All racisms aren’t equal
British media, politicians, and civil society are observably more sensitive to, and less tolerant of, the racism faced by certain groups compared to others. Notably, this isn’t the fault of the people belonging to those groups. However, that makes it no less of a reality for people affected by other, more tolerated forms of racism. The storm over Abbott’s letter is in itself an example of this. The media, and politicians, immediately jumped on her antisemitism. Yet these same people have barely murmured over her comments about the GRT communities. GRT people are often massively overlooked in discussions of racism. This is in spite of the fact that they’re grossly inaccurately represented by mainstream media. Indeed, the recent Policing Act has threatened the very way of life for Roma communities.
That said, one thing is important to note here. When Black people and Muslims call attention to a hierarchy of racism, they’re not saying other forms of racism are less important. Rather, they’re asking for anti-Black racism and Islamophobia to have the same importance as racism faced by Jewish people.
Instead, British institutions have anti-Black racism and Islamophobia woven into the fabric of them. The police keep killing Black people more than people of any other ethnicity. The Home Office, via Prevent, keeps disproportionately criminalising Muslim children and young people in the name of safeguarding. And both the Conservatives and Labour appear to have a culture where anti-Black racism and Islamophobia continue to thrive. These signs point to a society that is perfectly okay with anti-Black racism and Islamophobia in a way that it does not appear to be with antisemitism.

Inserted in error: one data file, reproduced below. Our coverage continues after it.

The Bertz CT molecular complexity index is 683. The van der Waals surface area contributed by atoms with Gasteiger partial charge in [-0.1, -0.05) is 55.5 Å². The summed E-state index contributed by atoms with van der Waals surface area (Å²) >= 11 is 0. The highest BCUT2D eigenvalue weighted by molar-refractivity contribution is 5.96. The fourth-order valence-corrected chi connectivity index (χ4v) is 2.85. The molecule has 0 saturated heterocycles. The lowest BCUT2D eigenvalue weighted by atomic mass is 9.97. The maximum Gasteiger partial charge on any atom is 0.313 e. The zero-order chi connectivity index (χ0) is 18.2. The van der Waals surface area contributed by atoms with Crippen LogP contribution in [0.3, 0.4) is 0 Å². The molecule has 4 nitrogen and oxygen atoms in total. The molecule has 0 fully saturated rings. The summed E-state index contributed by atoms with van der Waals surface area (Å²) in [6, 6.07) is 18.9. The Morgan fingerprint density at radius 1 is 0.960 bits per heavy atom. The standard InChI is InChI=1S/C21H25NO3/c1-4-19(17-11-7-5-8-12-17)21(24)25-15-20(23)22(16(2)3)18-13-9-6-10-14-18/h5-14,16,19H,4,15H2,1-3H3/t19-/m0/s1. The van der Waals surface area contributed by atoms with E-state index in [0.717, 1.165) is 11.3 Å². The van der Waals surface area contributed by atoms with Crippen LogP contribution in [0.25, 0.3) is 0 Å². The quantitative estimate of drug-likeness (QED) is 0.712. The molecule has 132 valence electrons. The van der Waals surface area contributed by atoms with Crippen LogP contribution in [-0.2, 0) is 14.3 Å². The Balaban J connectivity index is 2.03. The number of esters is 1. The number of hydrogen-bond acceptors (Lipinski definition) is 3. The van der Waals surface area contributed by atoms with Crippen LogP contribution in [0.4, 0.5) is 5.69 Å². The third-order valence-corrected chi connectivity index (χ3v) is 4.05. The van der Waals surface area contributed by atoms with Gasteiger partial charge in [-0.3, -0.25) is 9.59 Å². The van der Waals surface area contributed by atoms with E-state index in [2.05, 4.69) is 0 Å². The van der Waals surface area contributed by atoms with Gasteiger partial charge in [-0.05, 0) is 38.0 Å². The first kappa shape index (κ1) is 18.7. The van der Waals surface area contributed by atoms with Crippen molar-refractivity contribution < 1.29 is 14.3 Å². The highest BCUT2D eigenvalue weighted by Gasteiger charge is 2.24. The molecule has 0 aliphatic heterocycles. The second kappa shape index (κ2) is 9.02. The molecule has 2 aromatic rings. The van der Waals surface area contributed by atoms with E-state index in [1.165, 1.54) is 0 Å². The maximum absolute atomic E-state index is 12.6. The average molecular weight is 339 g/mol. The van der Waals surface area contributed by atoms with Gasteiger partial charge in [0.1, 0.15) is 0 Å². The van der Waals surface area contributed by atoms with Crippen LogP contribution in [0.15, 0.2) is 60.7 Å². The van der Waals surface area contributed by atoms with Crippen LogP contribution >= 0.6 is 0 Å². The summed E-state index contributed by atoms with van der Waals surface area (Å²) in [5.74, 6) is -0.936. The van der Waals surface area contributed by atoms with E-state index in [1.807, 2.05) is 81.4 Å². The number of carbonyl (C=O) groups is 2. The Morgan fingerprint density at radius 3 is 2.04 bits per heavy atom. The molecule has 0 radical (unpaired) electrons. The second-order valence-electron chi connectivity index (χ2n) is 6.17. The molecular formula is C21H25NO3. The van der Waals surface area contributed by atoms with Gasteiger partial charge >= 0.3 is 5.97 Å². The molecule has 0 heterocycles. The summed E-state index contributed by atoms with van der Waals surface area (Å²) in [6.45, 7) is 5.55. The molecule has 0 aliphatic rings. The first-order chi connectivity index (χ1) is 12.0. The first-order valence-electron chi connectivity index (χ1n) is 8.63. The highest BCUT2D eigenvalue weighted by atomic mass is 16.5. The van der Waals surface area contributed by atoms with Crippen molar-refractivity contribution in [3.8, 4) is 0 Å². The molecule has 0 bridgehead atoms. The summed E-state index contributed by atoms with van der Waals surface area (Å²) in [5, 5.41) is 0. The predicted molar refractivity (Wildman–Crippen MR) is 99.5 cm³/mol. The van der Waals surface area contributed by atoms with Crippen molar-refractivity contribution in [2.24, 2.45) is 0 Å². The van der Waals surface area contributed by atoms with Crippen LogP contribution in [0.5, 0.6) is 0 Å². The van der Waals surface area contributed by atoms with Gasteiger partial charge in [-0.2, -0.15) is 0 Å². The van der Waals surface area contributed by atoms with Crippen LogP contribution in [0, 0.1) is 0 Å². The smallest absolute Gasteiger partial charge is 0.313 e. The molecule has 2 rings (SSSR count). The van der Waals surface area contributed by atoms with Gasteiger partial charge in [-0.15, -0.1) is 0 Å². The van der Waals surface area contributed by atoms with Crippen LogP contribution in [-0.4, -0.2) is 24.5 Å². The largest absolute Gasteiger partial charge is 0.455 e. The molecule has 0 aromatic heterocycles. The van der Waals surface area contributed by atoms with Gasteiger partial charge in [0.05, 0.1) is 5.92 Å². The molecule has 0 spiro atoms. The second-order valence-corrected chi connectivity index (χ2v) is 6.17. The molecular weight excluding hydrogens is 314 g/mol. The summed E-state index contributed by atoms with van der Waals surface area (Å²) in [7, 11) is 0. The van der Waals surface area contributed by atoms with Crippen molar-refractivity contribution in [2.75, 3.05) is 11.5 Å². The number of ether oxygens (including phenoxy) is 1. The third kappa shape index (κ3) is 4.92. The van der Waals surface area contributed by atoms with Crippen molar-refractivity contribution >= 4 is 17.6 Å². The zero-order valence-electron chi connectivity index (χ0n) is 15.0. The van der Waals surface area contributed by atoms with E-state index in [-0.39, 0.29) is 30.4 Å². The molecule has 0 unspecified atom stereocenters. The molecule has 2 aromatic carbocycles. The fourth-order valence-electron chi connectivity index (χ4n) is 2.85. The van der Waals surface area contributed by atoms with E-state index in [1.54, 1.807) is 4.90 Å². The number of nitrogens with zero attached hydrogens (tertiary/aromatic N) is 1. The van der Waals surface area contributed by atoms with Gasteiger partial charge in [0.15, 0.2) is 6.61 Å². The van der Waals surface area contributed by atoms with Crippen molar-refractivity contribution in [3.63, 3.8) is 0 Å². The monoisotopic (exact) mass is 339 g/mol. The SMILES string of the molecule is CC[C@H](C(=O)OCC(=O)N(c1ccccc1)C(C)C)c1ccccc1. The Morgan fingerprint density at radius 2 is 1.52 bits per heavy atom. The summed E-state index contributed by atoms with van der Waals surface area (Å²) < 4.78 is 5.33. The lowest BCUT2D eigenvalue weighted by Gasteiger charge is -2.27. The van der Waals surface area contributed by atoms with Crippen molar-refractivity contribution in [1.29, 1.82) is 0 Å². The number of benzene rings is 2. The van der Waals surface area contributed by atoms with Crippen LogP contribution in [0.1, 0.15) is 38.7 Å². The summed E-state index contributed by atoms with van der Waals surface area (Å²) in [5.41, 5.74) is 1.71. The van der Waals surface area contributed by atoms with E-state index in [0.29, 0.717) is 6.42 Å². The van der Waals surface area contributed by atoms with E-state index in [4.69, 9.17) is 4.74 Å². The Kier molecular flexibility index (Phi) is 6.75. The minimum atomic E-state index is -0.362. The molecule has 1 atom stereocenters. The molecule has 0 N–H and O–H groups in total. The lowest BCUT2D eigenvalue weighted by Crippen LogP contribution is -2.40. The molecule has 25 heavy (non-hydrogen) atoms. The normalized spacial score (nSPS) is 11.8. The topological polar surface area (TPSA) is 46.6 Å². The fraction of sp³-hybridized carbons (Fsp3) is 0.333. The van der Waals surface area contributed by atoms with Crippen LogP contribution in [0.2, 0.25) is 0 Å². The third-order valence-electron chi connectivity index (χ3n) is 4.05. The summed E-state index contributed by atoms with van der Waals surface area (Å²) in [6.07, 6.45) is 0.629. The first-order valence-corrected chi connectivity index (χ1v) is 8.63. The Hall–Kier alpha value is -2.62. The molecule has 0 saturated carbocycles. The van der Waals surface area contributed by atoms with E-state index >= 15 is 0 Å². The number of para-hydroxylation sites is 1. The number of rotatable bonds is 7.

‘We are tired’
What the likes of Starmer will never understand is that Black or brown people don’t want to keep calling attention to the racism they face at the expense of their continued stigmatisation. Racial battle fatigue is both real and tiring.
As I wrote for the Canary in November 2019, ahead of the general election:
All I can say is that having to convince people of your humanity is exhausting. Having to convince people of your entitlement to basic dignity and human rights is exhausting. And constantly having to argue that your right to occupy space and express your views should be on par with everyone else is, yes, exhausting.
We are tired. So keep us out of your mouths if you’re going to consistently ignore our oppression and then only discuss it to affect the outcome of an election.
Diane Abbott’s letter showed a lack of understanding of racism faced by Jewish people and GRT communities. It’s also true that we need to consider the bigger picture. Believe it or not, we don’t want to keep demanding that our humanity is treated on par with everyone else’s. But to adapt an old adage, we’ll stop playing the hierarchy of racism card when it stops being dealt to us.
Featured image via YouTube/ Beanyman News